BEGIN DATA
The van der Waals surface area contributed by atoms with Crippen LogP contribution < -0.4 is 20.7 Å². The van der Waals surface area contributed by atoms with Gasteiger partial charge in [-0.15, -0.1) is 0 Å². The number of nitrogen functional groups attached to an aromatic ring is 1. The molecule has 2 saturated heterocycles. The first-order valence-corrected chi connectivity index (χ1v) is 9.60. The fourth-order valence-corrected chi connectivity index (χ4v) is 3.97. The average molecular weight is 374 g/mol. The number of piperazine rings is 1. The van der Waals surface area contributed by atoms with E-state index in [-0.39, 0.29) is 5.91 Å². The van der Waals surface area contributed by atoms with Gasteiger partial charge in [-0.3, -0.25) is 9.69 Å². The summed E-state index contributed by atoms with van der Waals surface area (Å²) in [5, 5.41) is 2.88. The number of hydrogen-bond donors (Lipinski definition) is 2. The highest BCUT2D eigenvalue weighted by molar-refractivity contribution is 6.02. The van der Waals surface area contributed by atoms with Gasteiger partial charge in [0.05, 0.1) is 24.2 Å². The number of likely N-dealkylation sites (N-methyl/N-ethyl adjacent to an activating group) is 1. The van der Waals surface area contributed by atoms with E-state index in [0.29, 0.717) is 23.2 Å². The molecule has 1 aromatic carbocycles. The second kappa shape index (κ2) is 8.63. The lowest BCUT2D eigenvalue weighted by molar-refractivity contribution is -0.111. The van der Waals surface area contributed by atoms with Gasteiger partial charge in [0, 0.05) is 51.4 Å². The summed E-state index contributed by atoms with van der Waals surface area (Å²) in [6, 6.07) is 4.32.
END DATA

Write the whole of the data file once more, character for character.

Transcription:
The van der Waals surface area contributed by atoms with Crippen LogP contribution < -0.4 is 20.7 Å². The van der Waals surface area contributed by atoms with Gasteiger partial charge in [-0.15, -0.1) is 0 Å². The number of nitrogen functional groups attached to an aromatic ring is 1. The molecule has 2 saturated heterocycles. The first-order valence-corrected chi connectivity index (χ1v) is 9.60. The fourth-order valence-corrected chi connectivity index (χ4v) is 3.97. The average molecular weight is 374 g/mol. The number of piperazine rings is 1. The van der Waals surface area contributed by atoms with E-state index in [-0.39, 0.29) is 5.91 Å². The van der Waals surface area contributed by atoms with Gasteiger partial charge in [-0.3, -0.25) is 9.69 Å². The summed E-state index contributed by atoms with van der Waals surface area (Å²) in [5, 5.41) is 2.88. The number of hydrogen-bond donors (Lipinski definition) is 2. The highest BCUT2D eigenvalue weighted by molar-refractivity contribution is 6.02. The van der Waals surface area contributed by atoms with Gasteiger partial charge in [0.05, 0.1) is 24.2 Å². The number of likely N-dealkylation sites (N-methyl/N-ethyl adjacent to an activating group) is 1. The van der Waals surface area contributed by atoms with E-state index in [0.29, 0.717) is 23.2 Å². The molecule has 1 aromatic carbocycles. The second kappa shape index (κ2) is 8.63. The lowest BCUT2D eigenvalue weighted by molar-refractivity contribution is -0.111. The van der Waals surface area contributed by atoms with Gasteiger partial charge in [0, 0.05) is 51.4 Å². The summed E-state index contributed by atoms with van der Waals surface area (Å²) in [6, 6.07) is 4.32.